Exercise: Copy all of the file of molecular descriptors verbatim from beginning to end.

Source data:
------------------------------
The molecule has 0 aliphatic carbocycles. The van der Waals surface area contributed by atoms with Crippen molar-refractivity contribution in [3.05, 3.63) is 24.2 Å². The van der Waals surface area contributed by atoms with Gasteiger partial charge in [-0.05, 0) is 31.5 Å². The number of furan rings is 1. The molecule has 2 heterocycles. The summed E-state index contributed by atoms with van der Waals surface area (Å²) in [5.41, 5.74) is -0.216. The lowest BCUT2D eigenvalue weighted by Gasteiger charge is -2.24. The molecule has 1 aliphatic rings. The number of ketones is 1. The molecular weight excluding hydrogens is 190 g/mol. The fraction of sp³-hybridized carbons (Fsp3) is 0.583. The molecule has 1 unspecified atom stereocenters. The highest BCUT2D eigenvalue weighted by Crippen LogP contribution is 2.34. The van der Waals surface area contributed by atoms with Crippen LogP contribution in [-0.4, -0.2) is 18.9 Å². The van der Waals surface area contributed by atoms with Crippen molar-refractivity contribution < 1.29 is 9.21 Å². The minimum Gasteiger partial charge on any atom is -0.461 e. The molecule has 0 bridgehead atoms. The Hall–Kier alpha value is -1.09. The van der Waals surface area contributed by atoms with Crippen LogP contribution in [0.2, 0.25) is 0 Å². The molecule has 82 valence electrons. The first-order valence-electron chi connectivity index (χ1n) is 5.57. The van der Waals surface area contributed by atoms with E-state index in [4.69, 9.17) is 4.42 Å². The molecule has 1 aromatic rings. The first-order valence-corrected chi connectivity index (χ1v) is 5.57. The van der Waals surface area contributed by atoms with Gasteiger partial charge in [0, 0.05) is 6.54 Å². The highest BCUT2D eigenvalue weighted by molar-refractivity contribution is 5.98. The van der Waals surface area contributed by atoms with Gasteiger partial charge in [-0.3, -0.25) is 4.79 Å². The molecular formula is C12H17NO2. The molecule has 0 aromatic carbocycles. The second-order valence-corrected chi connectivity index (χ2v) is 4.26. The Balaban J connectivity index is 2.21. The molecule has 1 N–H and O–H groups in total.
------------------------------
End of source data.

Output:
The molecule has 0 aliphatic carbocycles. The van der Waals surface area contributed by atoms with Crippen molar-refractivity contribution in [3.05, 3.63) is 24.2 Å². The van der Waals surface area contributed by atoms with Gasteiger partial charge in [-0.05, 0) is 31.5 Å². The number of furan rings is 1. The molecule has 2 heterocycles. The summed E-state index contributed by atoms with van der Waals surface area (Å²) in [5.41, 5.74) is -0.216. The lowest BCUT2D eigenvalue weighted by Gasteiger charge is -2.24. The molecule has 1 aliphatic rings. The number of ketones is 1. The molecular weight excluding hydrogens is 190 g/mol. The fraction of sp³-hybridized carbons (Fsp3) is 0.583. The molecule has 1 unspecified atom stereocenters. The highest BCUT2D eigenvalue weighted by Crippen LogP contribution is 2.34. The van der Waals surface area contributed by atoms with Crippen LogP contribution in [-0.4, -0.2) is 18.9 Å². The van der Waals surface area contributed by atoms with Crippen molar-refractivity contribution < 1.29 is 9.21 Å². The minimum Gasteiger partial charge on any atom is -0.461 e. The molecule has 0 bridgehead atoms. The Hall–Kier alpha value is -1.09. The van der Waals surface area contributed by atoms with Crippen LogP contribution in [0.2, 0.25) is 0 Å². The molecule has 82 valence electrons. The first-order valence-electron chi connectivity index (χ1n) is 5.57. The van der Waals surface area contributed by atoms with E-state index in [4.69, 9.17) is 4.42 Å². The molecule has 1 aromatic rings. The first-order valence-corrected chi connectivity index (χ1v) is 5.57. The van der Waals surface area contributed by atoms with Gasteiger partial charge in [0, 0.05) is 6.54 Å². The highest BCUT2D eigenvalue weighted by molar-refractivity contribution is 5.98. The van der Waals surface area contributed by atoms with Gasteiger partial charge in [-0.3, -0.25) is 4.79 Å². The molecular formula is C12H17NO2. The molecule has 0 aromatic carbocycles. The second-order valence-corrected chi connectivity index (χ2v) is 4.26. The Balaban J connectivity index is 2.21. The molecule has 1 N–H and O–H groups in total.